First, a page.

Lokoja had always stolen our attention. The City had always been a news swinger, stealing our attention by the calibre and nature of news it is making. From the on set, it has been a news material because of its natural perculiarity of being the city where the two major rivers in Nigeria come together to become one.
Then the rumble of electoral cloud set upon the horizon of the state. But before the rains drop, the war of progressivism and conservatism began. Starting by the end of the PDP primaries in September and the party flagbearing of Prince Audu in the ACN, Nigeria saw, for the first time since April, the fight of the broom revolution against the hegemonic control of the umbrella. In the titanic battle for electing the next occupant of Luggard House after Governor Idris, the ACN brought its full machinery to contest against the mega resources of the PDP. Back then in April, it was said that the leaders of the ACN bargained to hand President Jonathan his mandate. But Lokoja set the leaders of the ACN against that of the PDP with the President at the helms of affairs.
The events surrounding the December 3rd gubernatorial election in Kogi is now a matter for historical debate. The Independent National Electoral Commission had on Sunday 4th december announced Captain Wada Idris of the PDP as the winner of the election having polled 300, 372 votes against the 159,913 votes of Prince Audu of the ACN. Whether the results as released and announced by the electoral umpire is the true representation of votes casted across the state is a matter for the adjudication of the election petition tribunal.Yet, the lack of jubilation across the streets of the city of Lokoja is evident of the fact that the electoral victory as declared might not have been the representation of the hopes and aspirations of the people of Kogi. Even right in the collation centre, there were arguments as to the figures presented on the returning forms of the INEC officials.
In its generality, the events at Lokoja remind us that the malaise and malady of electoral brigandage and heist is still very endemic in our society. Not only that, there is also a clear indication that voters apathy and low turn out is still very much inherent in our democratic process. The total number of registered voters according to INEC is 1.32 Million and the total votes casted just a few numbers above 500 thousand. On analysis, a case where less than 50% of the registered voters was returned as the total number of votes cast, speaks volume of how much the Nigerian populace still fret away from using their electoral power to put the right person in government. Though the candidate of the PDP was declared winner, the total number of his votes when compared with the total number of registered voters gives a very meagre percentatge. Or could we say the 22% of the total number of registered voters is enough for electoral victory?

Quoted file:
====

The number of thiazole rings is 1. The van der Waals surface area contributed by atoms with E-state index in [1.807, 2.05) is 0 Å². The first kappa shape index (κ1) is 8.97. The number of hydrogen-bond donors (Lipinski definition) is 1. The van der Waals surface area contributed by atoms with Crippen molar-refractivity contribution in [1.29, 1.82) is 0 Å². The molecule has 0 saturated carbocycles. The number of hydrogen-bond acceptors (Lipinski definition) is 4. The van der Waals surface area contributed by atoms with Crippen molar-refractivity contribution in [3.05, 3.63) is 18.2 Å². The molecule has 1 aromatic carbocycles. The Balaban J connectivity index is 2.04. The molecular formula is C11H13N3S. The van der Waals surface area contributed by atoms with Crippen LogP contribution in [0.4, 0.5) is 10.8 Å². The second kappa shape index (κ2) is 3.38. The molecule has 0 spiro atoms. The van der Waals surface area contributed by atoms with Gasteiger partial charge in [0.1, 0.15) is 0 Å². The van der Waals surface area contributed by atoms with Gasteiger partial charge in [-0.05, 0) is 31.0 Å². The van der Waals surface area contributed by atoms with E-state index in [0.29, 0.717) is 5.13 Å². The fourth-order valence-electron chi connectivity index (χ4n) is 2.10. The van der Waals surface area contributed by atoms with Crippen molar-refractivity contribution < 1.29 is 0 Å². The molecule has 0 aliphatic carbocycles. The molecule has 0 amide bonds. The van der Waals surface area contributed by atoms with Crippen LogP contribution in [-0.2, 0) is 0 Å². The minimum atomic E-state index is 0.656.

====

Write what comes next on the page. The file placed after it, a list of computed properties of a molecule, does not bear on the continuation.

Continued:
Not only this, the election process itself is a subject of many debates. There was lack of sufficient security personelles across the state. This made it easy for dare devil electoral thugs to snatch and man-handle electoral materials in certain centers. In some areas, electoral materials arrived as late as 2:15pm while in some others election did not hold at all. When the result got to the final collation centres, the returning officers made matters worse with the presentation of results that were incoherent, rough and shoddy.These, pu together, makes it difficult to accept the declaration of the beneficiaries of the electoral "Italian Job" as free and fair.
The high number of voter apathy as witnessed in the results declared in Lokoja shows that we still have a lot of work to do in ensuring that our election processes carry the true representation of the diversity of the Nigerian populace. It brings to mind, the ineffectiveness of INEC and other stakeholders to mobilize the citizens for the performance of their fundamental civic duty. For the drive towards a greater country, we must start a more vigorous sensitization and orientation programme to ensure that Nigerians are no longer afraid of going out on election dates to cast their votes. The Kogi election has clearly shown to us that INEC is not yet advanced. And that the capability of the body to conduct national elections is still a subject of concern. If there could be unavailability of materials in an election which covered just one state, how would it handle that of the whole Nation at a time. One would have expected that sequel to the commended success of the April edition, there would be little advancements in the conduct of elections and electoral affair. But the irregularity and incoherence of result sheets and the lack of professional expertise with which the staff of the Commission handled the result indicates the backward slide of the umpire into the inglorious years of our electoral shenanigans.
For what it is worth, Lokoja has shown to us that the progressives are getting stronger and putting up a better fight in the cause of ensuring a larger geographic spread of their ideology. For a party which lacked presence years ago to surface just a few months to the election and give the hegemonic PDP a run for their money is very commendable. It is sure that the declaration of 4th December will not be the last of it. But the conduct of the election evokes fear about the readiness of the umpire for the electoral duties ahead and 2015 general elections in particular. If care is not taken, by 2015, INEC would have assumed its 2007 form.
Adekunle Adeola Sijibomi